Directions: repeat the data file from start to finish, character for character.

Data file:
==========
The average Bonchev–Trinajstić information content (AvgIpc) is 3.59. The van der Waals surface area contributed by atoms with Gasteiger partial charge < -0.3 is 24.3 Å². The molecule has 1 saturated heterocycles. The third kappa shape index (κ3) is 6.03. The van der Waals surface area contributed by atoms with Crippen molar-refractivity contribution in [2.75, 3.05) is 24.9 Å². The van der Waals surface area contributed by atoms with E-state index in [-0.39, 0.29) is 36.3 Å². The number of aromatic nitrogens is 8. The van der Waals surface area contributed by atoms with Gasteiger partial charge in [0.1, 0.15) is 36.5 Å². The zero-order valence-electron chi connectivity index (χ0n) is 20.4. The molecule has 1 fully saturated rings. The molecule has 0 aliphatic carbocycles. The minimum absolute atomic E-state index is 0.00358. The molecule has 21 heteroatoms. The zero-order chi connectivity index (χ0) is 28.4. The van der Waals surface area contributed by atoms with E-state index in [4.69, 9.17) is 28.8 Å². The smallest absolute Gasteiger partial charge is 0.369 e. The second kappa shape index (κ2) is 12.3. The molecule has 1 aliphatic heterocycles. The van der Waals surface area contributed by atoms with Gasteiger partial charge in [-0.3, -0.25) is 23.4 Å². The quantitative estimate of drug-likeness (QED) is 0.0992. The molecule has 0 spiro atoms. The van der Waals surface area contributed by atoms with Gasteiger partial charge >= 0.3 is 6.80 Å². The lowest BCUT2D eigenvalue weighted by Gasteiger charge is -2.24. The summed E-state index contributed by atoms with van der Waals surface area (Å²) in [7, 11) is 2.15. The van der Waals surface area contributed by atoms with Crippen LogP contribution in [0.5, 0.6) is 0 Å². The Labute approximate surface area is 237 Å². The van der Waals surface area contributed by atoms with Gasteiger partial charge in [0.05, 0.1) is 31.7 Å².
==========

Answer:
The average Bonchev–Trinajstić information content (AvgIpc) is 3.59. The van der Waals surface area contributed by atoms with Gasteiger partial charge < -0.3 is 24.3 Å². The molecule has 1 saturated heterocycles. The third kappa shape index (κ3) is 6.03. The van der Waals surface area contributed by atoms with Crippen molar-refractivity contribution in [2.75, 3.05) is 24.9 Å². The van der Waals surface area contributed by atoms with E-state index in [-0.39, 0.29) is 36.3 Å². The number of aromatic nitrogens is 8. The van der Waals surface area contributed by atoms with Gasteiger partial charge in [0.1, 0.15) is 36.5 Å². The zero-order valence-electron chi connectivity index (χ0n) is 20.4. The molecule has 1 fully saturated rings. The molecule has 0 aliphatic carbocycles. The minimum absolute atomic E-state index is 0.00358. The molecule has 21 heteroatoms. The zero-order chi connectivity index (χ0) is 28.4. The van der Waals surface area contributed by atoms with E-state index in [4.69, 9.17) is 28.8 Å². The smallest absolute Gasteiger partial charge is 0.369 e. The second kappa shape index (κ2) is 12.3. The molecule has 1 aliphatic heterocycles. The van der Waals surface area contributed by atoms with Gasteiger partial charge in [-0.3, -0.25) is 23.4 Å². The quantitative estimate of drug-likeness (QED) is 0.0992. The molecule has 0 spiro atoms. The van der Waals surface area contributed by atoms with Gasteiger partial charge >= 0.3 is 6.80 Å². The lowest BCUT2D eigenvalue weighted by Gasteiger charge is -2.24. The summed E-state index contributed by atoms with van der Waals surface area (Å²) in [7, 11) is 2.15. The van der Waals surface area contributed by atoms with Crippen LogP contribution in [0.5, 0.6) is 0 Å². The Labute approximate surface area is 237 Å². The van der Waals surface area contributed by atoms with Gasteiger partial charge in [0.05, 0.1) is 31.7 Å².